Column: It’s flea season

Published 4:56 pm Monday, August 1, 2005

By Staff
A few nights ago strange, mournful sounds came from my front porch. Investigation found a dispirited traveler in the form of a little pooch resembling a pocket sized collie. For some inexplicable reason every lost dog wandering by selects my doorstep over all the others up and down the street. Maybe they know a softy when they smell one. Of course, after some uplifting chow and a long drink he spent a nice, cushy night nestled between mom and I on the bed.
The next morning I booted him out, hoping he'd make his way back to wherever he came from. "Uh-uh," he says, "I like it here just fine." I couldn't have gotten him off the porch with a fire hose. Of course, it was Sunday when the Animal Control Office is closed. Back in Bubba came. That's when it became obvious he was a flea bag in the truest sense. He was digging and scratching and fleas were crawling all over him. He didn't enjoy his bath but he figured if that's what it took to hang out here he'd endure it.
It just chaps my petute when people turn a blind eye to their pet's flea sufferings. Those folks have obviously never endured poison sumac. Fleas are more than a horrible annoyance, they can transmit more disease and parasites than you can count. They were the cause of the great Bubonic Plague that ravaged Europe a few centuries ago. Most commonly today, fleas transmit tapeworm to our dogs and cats.
The two most common flea species here in Michigan are the dog flea and the cat flea. Either can be found on both dogs and cats, however, if given a choice, dog fleas prefer wild animals. Unlike mosquitoes, ticks and other blood suckers that only need a blood meal to complete a life cycle, fleas are parasites that continually feed on blood, dog, cat or human, it makes no difference.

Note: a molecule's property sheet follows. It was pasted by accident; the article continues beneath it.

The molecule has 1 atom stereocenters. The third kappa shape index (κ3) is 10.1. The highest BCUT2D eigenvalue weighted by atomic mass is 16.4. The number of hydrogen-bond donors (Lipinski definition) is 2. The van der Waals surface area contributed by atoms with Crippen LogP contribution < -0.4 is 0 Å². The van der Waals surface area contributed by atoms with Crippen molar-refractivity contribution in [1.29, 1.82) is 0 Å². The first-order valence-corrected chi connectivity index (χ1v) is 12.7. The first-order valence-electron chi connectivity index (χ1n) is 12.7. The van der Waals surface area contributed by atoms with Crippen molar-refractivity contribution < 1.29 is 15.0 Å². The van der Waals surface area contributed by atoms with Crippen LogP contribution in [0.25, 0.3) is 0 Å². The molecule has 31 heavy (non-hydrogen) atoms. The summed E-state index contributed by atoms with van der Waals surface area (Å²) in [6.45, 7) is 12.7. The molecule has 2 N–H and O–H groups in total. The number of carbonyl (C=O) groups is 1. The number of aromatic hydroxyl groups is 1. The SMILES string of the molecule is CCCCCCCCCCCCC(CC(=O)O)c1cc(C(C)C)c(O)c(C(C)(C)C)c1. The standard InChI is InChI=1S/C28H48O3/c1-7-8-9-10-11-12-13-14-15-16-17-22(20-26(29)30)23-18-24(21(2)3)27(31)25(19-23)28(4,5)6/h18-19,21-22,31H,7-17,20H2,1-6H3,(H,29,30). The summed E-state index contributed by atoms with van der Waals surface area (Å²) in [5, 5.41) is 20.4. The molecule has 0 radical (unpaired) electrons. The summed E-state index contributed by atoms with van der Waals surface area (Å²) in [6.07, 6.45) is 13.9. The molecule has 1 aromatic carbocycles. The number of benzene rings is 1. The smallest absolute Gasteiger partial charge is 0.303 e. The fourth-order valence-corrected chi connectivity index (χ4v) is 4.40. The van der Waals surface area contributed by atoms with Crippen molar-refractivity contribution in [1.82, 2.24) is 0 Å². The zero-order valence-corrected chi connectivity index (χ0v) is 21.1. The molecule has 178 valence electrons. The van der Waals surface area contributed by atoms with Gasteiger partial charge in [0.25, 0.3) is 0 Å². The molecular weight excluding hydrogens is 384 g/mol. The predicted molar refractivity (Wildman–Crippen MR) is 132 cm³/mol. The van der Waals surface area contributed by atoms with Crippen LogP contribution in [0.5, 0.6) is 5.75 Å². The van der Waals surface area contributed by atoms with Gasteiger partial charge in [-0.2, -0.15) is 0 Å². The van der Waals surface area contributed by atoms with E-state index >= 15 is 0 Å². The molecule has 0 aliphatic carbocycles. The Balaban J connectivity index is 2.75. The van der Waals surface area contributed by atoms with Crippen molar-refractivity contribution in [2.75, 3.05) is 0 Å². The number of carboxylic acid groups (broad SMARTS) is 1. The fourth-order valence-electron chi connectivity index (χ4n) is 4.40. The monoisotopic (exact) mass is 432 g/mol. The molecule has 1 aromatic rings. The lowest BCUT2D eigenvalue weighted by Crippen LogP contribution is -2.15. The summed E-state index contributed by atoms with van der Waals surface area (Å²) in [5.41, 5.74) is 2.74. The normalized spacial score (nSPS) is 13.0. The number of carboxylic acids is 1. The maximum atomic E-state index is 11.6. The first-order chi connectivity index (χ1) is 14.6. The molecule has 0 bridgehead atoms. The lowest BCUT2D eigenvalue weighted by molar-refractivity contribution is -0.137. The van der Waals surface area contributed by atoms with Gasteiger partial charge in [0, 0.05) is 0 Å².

A flea infestation can be challenging to combat. Adult female fleas usually lay their eggs on mammals but if need be she's not above laying them in the dog bed, carpet, mattresses and furniture. She only lays a few each day but in her short month life span she'll scatter up to 400 eggs around. The larvae hatch in a week or so. They resemble tiny, slightly hairy maggots but you rarely see them. The larvae do not bite. They feed on organic matter such as adult flea feces, dead skin particles and dust. In about two weeks the larvae enter the pupae stage. This is where fleas get cagey. The adults are capable of emerging from the pupae within two weeks but they can also hold off for several months if the weather is cool or there is no host present. They wait until the weather is warm and humid and they sense carbon dioxide and vibrations which indicate a ready meal from a nearby host.
Successfully dealing with fleas takes knowledge and patience. Michigan State University recommends a multi pronged approach that attacks both adult and larvae. For adult fleas on adult dogs they suggest a powder containing carbaryl. This is too potent for puppies and cats, though. For them they suggest a powder with pyrethrin or pyrethroid. Studies show that flea collars are only moderately effective and many folks have health concerns about them. Spray a home approved flea pesticide on carpet, dog bedding, mattresses and furniture.
Larvae control is essential. M.S.U. recommends spray products with methoprene (also called Porcur) which prohibit larvae from turning into pupae. Three to four applications a year are usually sufficient. There's also a tablet called Program which prevents eggs from developing into larvae. It's available only by veterinarian prescription.
Then there's the recommendation of Larry's Been There Done That University. Go to the vet and get the stuff you squirt along pooch's back. Frontline I think it's called and it kills all stages of fleas. It works a ton better than the over the counter imitations. Like all control methods, it takes time for the flea cycle to run its course but if Little Big Dog were still with us he'd testify to the results. Carpe diem.